And when writing, or teaching, about polyamory becomes an active hindrance to fulfilling personal relationships, well, sorry, I gotta choose. So rather than risking people feeling called out by an essay that might not have even been about them, that aspect of my life’s gotta die on the vine.

Note that I haven’t said I’ll be off the Internet forever. Because I’m still writing books. I’ve got my new book AUTOMATIC RELOAD due out sometime in May, and I’ll doubtlessly be writing essays to remind you of it and saying “Hi I’m here” because, well, that’s what authors gotta do.

And I may write a few personalish essays when I get back, because that’s what reminds you I’m alive come the Novel.

But my hope is that going dark for a few months will burn some of this need to perform out of me. It’s not you, as the saying goes, it’s me. It’s all too easy when I’m having a bad day to turn to the brightness of social media, to say “HEY PAY ATTENTION TO ME” and get the attention that maybe’s not healthy.

The goal is for that to be gone, or at least to massively lessen the overlap between my personal and my public life. I may fail at that. (Also see: Human.) But I can at least give it a try.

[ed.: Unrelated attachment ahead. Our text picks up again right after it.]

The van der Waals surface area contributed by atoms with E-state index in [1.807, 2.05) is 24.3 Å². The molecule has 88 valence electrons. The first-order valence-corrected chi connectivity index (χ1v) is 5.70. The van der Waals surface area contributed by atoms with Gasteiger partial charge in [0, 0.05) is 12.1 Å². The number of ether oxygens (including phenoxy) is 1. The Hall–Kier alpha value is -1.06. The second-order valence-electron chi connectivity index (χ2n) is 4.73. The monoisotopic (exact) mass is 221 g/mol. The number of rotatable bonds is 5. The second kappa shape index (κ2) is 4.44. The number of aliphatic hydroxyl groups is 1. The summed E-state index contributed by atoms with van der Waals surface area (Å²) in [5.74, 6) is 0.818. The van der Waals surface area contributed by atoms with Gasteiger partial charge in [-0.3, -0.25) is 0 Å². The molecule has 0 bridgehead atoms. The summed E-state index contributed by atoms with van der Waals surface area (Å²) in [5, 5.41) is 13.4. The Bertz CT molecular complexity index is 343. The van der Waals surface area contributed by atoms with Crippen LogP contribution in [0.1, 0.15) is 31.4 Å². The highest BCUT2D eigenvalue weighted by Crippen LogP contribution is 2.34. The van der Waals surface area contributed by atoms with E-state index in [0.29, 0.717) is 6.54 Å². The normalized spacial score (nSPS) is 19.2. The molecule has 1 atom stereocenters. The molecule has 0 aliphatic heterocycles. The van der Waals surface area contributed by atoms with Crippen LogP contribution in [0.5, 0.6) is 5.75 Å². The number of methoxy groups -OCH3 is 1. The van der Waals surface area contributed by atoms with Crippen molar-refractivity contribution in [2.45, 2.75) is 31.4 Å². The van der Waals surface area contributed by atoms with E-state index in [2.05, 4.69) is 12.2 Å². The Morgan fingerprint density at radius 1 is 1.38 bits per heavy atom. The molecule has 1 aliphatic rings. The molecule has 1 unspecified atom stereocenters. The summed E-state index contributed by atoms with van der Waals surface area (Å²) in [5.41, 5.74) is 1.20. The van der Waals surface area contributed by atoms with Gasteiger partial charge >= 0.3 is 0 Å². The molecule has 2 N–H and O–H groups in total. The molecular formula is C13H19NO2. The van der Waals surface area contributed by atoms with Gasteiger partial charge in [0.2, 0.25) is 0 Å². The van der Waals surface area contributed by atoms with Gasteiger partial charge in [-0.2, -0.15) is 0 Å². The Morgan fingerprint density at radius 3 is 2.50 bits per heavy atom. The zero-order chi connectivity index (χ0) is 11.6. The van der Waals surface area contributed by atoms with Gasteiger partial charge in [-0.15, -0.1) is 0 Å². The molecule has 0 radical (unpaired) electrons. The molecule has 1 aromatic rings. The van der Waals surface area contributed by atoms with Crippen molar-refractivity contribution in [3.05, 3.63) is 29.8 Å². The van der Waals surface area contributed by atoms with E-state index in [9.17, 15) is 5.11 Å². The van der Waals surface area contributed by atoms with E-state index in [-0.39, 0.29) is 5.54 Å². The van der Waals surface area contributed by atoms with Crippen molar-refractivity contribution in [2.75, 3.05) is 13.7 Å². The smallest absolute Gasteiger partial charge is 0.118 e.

If you’d like to stay in touch, the one place I will commit to writing once a month at it is in my personal newsletter. I’ll keep you informed there, so subscribe if you’d like the opportunity to see me nerding out about weird things.

And, as noted, if you already know me and feel like chatting privately or group chats, I’m amenable. I just don’t wanna be OMG FERRETT IS HERE, but rather “Hey! Good to see you.”

In any case, I’m leaving things up over the weekend so if anyone wants to know what happened, it’s out long enough to propagate.

And if I don’t catch you… have a great goddamned day.

Announcing My New Book: Automatic Reload!

CYBER Monday? I thought you said CYBORG Monday!

So let’s talk about my new cyborg rom-com with explosions AUTOMATIC RELOAD, now available for preorder in a bookstore near YOU!

(Oh, and if you share this post on either Facebook or Twitter I’ll enter you into a drawing for a free copy so do it do it DO IT)

Automatic Reload: Tougher Than My Garage Tools.

AUTOMATIC RELOAD’s AO3 tags would be:

* Superhuman female assassins with panic disorder
* Next-generation cybercombat in a world that’s made human soldiers obsolete
* Quippy banter in the face of deadly threats
* Sentient vacuum cleaners as pets
* Maintenancepunk
* Kissing books

And if you’re looking for personal quirks of Ferrett wedged in, how about:
* Opposite Cat made flesh